In Guatemala, better care for cancer patients

WashU School of Medicine faculty
Washington University School of Medicine in St. Louis faculty and staff discuss cancer care with Guatemalan physicians and technicians at Liga Nacional Contra el Cancer/Instituto Nacional de Cancerologia (LIGA/INCAN) in Guatemala City. With the help of a grant from the U.S. Agency for International Development, an international team is poised to improve cancer care in Guatemala with new state-of-the-art radiation therapy equipment.

Radiation therapy is one of the most effective and affordable treatments for cancer, yet in countries with limited resources, it is out of reach for many who need it.

In Guatemala, Liga Nacional Contra el Cancer/Instituto Nacional de Cancerologia (LIGA/INCAN) in Guatemala City is the only comprehensive cancer treatment center for the poor and underserved. But with outdated equipment, the center cannot meet the needs of all its patients.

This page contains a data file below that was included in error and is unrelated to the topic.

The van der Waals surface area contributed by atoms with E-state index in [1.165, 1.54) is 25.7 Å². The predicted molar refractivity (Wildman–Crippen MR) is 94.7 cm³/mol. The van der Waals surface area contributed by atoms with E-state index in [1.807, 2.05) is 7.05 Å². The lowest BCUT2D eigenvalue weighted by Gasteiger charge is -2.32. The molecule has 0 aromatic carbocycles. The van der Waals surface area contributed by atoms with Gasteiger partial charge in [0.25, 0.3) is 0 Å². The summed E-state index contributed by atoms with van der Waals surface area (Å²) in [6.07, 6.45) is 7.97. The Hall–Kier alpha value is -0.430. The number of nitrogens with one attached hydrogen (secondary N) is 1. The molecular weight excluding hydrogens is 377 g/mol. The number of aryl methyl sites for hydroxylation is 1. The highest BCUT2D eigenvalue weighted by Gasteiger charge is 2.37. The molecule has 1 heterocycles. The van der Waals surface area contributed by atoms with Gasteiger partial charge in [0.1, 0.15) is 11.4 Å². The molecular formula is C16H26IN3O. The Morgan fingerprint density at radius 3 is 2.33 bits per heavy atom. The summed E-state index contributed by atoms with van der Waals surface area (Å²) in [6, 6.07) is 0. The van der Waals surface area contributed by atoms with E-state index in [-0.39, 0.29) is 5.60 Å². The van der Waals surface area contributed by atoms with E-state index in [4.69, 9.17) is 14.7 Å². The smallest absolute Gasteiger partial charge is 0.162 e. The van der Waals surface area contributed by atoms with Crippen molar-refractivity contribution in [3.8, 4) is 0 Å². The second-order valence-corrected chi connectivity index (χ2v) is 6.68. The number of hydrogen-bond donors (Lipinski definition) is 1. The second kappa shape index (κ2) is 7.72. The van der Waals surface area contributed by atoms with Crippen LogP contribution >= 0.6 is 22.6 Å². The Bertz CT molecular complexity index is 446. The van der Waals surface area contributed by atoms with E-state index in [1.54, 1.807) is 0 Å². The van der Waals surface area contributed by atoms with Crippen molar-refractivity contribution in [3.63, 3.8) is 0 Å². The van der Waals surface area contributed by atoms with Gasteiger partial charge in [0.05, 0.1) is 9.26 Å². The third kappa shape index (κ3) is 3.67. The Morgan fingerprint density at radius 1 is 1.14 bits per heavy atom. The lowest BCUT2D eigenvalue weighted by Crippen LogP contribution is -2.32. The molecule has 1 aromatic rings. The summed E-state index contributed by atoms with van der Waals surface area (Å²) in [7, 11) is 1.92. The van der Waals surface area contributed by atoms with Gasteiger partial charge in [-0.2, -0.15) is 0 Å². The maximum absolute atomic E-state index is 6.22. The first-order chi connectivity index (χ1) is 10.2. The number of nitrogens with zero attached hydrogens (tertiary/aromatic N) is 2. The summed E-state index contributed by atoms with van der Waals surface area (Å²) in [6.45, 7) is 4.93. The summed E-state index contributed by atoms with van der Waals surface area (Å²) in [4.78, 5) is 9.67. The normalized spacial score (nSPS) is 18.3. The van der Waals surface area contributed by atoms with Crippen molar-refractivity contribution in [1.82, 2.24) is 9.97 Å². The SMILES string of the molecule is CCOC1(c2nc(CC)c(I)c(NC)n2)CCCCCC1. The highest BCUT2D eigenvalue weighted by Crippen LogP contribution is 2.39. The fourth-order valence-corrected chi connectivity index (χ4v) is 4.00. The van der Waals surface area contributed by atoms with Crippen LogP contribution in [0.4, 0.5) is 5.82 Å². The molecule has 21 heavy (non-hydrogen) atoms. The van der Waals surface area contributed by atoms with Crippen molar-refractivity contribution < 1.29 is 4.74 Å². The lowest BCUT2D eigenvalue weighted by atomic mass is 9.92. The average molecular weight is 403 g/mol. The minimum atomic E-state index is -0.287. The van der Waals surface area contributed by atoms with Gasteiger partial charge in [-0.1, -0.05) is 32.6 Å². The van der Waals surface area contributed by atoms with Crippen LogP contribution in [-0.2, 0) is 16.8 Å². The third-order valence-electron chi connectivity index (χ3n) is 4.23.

Now, with the assistance of a grant from the United States Agency for International Development (USAID)/American Schools and Hospitals Abroad, an international team is able to greatly improve cancer care at the institute. The group represents a partnership between LIGA/INCAN and Washington University in St. Louis’s radiation oncology department and Global Health Center, a part of the university’s Institute for Public Health. The team is in the process of buying and installing a state-of-the-art radiation therapy machine at the institute, enabling thousands of patients to receive without delays the same high-quality radiation treatment available in the U.S.

Other partners include BJC HealthCare, Varian and the U.S. National Nuclear Security Administration, which is making an in-kind donation by disposing of the hazardous material from the old machine, a critical part of the project’s success.

Read the full story at the School of Medicine.